Explaining Political Candidates’ Support for a Ban on Religious Symbols
(with Colin Scott):
The survey experiment, administered to candidates in the 2017 Quebec municipal elections, explores factors that make candidates more or less supportive of restricting religious symbols.
Support for Bilingualism Policies (with Åsa von Schoultz & Hanna Wass):
This study aims at outlining the factors driving support for bilingualism in Canada and Finland and how support for bilingualism can independently influence political behaviour.
Spatial Proximity to Mosques and Political Behaviour (with Timothy B. Gravelle & Alessandro Nai):
The project examines whether the presence of a mosque within the everyday life of voters, in Switzerland and the Netherlands, has an effect on their political behaviour.
Religion, Partisanship and Vote Choice:
The study investigates whether the influence of religious self-identification on vote choice in Bavaria is mediated through positive partisanship and/or negative partisanship.
The Influence of Ethnicity in Ethnic Conflicts:
Using a historical comparison of Kosovo Albanians and Vojvodina Hungarians’ relations with the Yugoslav state, this paper examines to what extend social factors related to ethnicity can impact the outbreak of group conflict.
Non-Contiguous Ridings and Minority Representation (with Benjamin Forest):
The study explores the possibility that non-contiguous electoral ridings could increase the political representation of minorities in Canada.
The Candidate Selection Process for Women in Canada (with Benjamin Forest & Chris Erl):
This paper uses a mixed-methods analytical framework to explore the factors that impacted the selection of female candidates in the 2015 Canadian federal election.
What Drives Federal Culture? (with Jean-Philippe Gauvin):
The study explores whether territorial factors are stronger determinants of federal culture in Canada than sociodemographic characteristics and ideology.
Right-Wing Populism and Quebec Nationalism (with Alexandre Blanchet):
The paper investigates the influence of authoritarianism, nativism and populism on support for Quebec secession.
Multi-Dimensional Ideology and Support for Independence in the 2014 Scottish Referendum (with Jean-Philippe Gauvin):
The study uses a multi-dimensional ideological framework to explore the impact of ideology on the 2014 Scottish independence referendum.
Multi-Dimensional Ideology in Taiwan (with Jean-François Dupré):
The study investigates whether a multi-dimensional framework is applicable to vote choice in Taiwan, and thus comparable to sub-state nationalist cases like Quebec and Catalonia. It also examines if nationalist preferences impact vote choice in presidential and legislative elections in a similar or different manner.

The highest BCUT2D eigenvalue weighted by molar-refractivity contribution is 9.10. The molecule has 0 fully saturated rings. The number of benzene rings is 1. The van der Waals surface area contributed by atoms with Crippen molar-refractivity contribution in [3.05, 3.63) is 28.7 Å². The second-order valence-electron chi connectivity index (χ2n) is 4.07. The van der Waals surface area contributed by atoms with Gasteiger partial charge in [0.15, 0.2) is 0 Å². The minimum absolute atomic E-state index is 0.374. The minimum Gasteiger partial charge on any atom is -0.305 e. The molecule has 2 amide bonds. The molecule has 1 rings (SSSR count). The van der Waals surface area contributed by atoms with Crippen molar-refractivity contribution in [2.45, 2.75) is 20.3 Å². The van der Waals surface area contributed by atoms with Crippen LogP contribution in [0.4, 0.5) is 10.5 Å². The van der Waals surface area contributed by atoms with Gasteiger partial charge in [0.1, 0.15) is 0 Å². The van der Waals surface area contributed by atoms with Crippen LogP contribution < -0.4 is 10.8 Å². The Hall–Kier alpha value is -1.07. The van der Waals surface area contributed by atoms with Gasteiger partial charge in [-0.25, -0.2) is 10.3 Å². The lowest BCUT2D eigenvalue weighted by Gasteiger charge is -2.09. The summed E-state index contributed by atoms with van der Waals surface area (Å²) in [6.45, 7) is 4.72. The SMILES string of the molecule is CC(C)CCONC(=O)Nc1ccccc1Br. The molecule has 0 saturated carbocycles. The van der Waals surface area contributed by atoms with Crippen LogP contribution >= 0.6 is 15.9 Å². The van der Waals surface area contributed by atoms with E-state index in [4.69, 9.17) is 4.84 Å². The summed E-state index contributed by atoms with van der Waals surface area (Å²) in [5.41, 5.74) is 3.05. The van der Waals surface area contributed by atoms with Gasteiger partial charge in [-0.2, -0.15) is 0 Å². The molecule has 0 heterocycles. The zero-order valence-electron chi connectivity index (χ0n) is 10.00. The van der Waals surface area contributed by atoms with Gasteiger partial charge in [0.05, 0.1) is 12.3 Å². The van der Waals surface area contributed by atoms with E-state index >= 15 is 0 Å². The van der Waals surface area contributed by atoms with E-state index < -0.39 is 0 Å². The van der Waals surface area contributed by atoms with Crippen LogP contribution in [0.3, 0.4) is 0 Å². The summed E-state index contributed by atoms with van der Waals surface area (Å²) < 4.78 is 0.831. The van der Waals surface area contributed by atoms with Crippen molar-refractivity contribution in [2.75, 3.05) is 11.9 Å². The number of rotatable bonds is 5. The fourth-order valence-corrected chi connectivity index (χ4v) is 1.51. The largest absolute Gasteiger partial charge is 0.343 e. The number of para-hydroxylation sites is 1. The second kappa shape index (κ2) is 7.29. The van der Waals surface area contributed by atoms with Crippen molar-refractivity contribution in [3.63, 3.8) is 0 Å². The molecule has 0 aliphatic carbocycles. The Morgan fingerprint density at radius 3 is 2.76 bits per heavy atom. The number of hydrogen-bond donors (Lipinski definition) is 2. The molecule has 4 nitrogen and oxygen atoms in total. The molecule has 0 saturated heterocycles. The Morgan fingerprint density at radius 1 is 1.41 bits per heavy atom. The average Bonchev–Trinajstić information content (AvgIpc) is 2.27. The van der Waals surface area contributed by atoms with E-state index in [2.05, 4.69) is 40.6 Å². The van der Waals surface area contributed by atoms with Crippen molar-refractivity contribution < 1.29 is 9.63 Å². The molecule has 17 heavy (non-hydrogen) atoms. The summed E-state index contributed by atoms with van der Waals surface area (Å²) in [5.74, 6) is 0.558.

The Impact of Binary versus Non-Binary Gender Questions (with Patrick Öhberg & Benjamin Forest):
This survey experiment explores the reaction of respondents in the United States, Canada and Sweden to non-binary gender questions.
Representing Diversity (with Benjamin Forest):
This project studies the selection and election of women and minority candidates in Canada, Finland, Sweden and the United Kingdom by using both quantitative and qualitative data. This project evaluates the relative influence of the demographic composition of electoral districts, party organizations and party elites on women and minority candidates’ selection and election.
The Face of Diversity (with Benjamin Forest and Spencer Piston):
The continuous increase of minorities in Western countries has led to ethnic/racial identities becoming more complex. This is also the case for political candidates, for whom ethnic/racial background can be difficult for electors to determine. This project is collecting original survey data from the United States and Canada to investigate the relationship between ethnically/racially ambiguous candidates and electors.
Sub-State Nationalism in 3D (with Jean-Philippe Gauvin & Chris Chhim):
This continuing project applies a three-dimensional ideological framework – economic, social and centre-periphery – rather than the conventional one or two dimensions to refine our understanding of public opinion and vote choice in ethnoregional contexts.